Recently I wrote on the topic of justification and the choice of the translators of God's Word Translation to translate the Greek word dikaioo as 'approval' instead of the traditional 'justify.' As mentioned there, years ago when I first did an in-depth review of the translation I was put off by choice of 'approval' instead of 'justify.' I believe strongly in the great tradition of the Church, which includes the vocabulary we have used through the centuries to describe God's work in our lives and world. I also realize, however, that in today's American culture this vocabulary is, at best, meaningless to many who unfamiliar with it and, at worst, misleading because of how these words are used outside of a Christian context. With that in mind, while I continue to believe we ought to teach people what these words mean as part of our catechesis and religious education, I appreciate the need for translations that use different language to communicate the traditional concepts in ways that make sense in today's culture.
Back in 2009, when I first did an in-depth review of God's Word translation, I complained about the translation of charis as 'kindness' instead of the more traditional 'grace.' Recently, a "Steadfast Lutheran's" article on Philip Melanchthon's teaching on justification caused me to change my mind on this translation choice, too. In that post, the author said that in his famous Loci Communes Melanchthon "defined grace as God’s kindness or merciful will toward sinners." My translation of the Loci doesn't use kindness anywhere in the section on grace. Instead, it says, "'Grace' is the free remission of sins, or mercy, or free acceptance," which is close but not quite the same. 1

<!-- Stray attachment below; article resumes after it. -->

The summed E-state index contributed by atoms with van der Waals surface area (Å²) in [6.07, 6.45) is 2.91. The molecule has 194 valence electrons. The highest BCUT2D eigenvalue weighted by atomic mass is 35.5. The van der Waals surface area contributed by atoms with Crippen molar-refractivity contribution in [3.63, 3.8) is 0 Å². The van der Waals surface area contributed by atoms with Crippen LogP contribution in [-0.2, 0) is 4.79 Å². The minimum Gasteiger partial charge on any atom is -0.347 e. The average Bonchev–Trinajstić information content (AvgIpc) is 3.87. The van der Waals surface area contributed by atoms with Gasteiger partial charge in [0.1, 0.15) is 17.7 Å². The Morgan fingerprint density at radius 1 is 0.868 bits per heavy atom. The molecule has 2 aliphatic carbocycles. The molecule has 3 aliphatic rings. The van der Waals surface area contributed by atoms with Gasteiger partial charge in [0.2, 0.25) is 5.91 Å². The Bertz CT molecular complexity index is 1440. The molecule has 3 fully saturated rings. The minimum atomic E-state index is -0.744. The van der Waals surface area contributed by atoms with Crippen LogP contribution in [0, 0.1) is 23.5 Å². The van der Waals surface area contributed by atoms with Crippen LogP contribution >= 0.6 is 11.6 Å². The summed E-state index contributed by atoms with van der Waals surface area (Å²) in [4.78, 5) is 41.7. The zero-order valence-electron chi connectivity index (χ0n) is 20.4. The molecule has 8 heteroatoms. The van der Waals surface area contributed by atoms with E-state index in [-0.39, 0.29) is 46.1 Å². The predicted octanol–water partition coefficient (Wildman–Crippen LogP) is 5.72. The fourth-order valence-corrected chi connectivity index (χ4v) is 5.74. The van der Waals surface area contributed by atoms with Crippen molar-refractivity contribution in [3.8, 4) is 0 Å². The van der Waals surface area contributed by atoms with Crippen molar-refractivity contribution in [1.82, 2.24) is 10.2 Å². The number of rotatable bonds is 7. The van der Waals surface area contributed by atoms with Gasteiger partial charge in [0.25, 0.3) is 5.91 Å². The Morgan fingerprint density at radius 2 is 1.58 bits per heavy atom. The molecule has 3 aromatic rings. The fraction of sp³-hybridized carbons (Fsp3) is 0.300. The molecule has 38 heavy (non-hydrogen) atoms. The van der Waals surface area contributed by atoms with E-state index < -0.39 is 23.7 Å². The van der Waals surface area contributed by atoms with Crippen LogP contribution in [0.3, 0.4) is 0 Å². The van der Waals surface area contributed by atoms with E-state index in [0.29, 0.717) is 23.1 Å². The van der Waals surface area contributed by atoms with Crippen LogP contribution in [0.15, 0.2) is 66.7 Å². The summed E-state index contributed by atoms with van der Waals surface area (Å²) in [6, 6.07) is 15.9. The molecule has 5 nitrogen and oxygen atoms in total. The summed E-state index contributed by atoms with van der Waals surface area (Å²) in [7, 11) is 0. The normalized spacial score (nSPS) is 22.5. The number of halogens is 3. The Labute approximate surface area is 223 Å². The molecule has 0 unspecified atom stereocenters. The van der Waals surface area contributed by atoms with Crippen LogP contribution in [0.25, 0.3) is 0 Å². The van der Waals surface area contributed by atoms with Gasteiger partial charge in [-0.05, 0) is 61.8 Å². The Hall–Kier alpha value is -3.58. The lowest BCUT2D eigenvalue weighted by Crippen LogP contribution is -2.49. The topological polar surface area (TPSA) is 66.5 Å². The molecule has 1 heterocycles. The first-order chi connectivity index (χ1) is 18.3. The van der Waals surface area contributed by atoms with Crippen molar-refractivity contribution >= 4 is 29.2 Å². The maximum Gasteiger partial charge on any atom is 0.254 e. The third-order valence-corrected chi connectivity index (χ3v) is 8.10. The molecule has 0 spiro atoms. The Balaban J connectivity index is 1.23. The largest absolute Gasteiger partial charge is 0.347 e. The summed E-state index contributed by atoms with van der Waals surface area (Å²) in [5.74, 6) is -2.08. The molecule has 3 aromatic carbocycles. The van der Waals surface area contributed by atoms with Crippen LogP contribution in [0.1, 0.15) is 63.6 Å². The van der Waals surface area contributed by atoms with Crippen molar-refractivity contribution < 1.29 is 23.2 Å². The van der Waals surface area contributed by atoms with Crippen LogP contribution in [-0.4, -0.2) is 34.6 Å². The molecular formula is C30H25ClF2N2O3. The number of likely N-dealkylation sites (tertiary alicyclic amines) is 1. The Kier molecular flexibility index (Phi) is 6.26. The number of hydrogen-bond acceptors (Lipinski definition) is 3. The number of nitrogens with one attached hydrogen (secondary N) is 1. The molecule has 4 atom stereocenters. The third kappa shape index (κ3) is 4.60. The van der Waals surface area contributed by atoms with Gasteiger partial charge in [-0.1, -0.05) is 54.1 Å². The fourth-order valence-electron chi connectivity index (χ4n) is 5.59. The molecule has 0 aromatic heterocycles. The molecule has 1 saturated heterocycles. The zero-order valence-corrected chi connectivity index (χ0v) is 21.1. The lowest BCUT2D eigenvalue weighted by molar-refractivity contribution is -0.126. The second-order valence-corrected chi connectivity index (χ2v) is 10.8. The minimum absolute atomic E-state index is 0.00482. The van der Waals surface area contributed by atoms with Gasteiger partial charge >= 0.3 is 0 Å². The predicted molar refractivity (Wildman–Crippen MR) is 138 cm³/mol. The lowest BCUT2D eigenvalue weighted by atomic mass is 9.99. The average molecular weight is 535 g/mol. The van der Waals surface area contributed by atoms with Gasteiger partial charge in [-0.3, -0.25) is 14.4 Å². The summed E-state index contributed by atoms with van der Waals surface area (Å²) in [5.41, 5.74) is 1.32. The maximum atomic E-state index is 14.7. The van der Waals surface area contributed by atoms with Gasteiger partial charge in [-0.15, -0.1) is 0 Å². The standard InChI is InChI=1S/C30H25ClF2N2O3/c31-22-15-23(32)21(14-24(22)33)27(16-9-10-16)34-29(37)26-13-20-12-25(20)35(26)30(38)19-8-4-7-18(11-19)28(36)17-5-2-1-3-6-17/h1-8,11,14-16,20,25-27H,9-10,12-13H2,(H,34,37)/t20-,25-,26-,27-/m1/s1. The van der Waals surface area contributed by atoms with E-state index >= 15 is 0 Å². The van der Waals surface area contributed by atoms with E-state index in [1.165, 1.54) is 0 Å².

This drove me to the Latin to see what Melanchthon actually wrote. In the Loci where he defines the word 'grace,' Melanchthon wrote, "si exactissime describenda sit, nisi Dei benevolentia erga nos seu voluntas Dei miserta nostri."2 The key word there for this discussion is benevolentia, which at its simplest means...wait for it...kindness or goodwill.
In other words, despite my critique of translating charis as 'kindness,' Melanchthon, who was a doubtless a far superior student of ancient languages than I could ever hope to be, thought the New Testament use of charis (Greek) and gratia (Latin) was perfectly understood this way.
I stand corrected. Again.
Melanchthon, P., & Preus, J. A. O. (1992). Loci communes, 1543 (electronic ed., p. 91). St. Louis: Concordia Publishing House. ↩
Loci Communes in Latin here at Archive.org ↩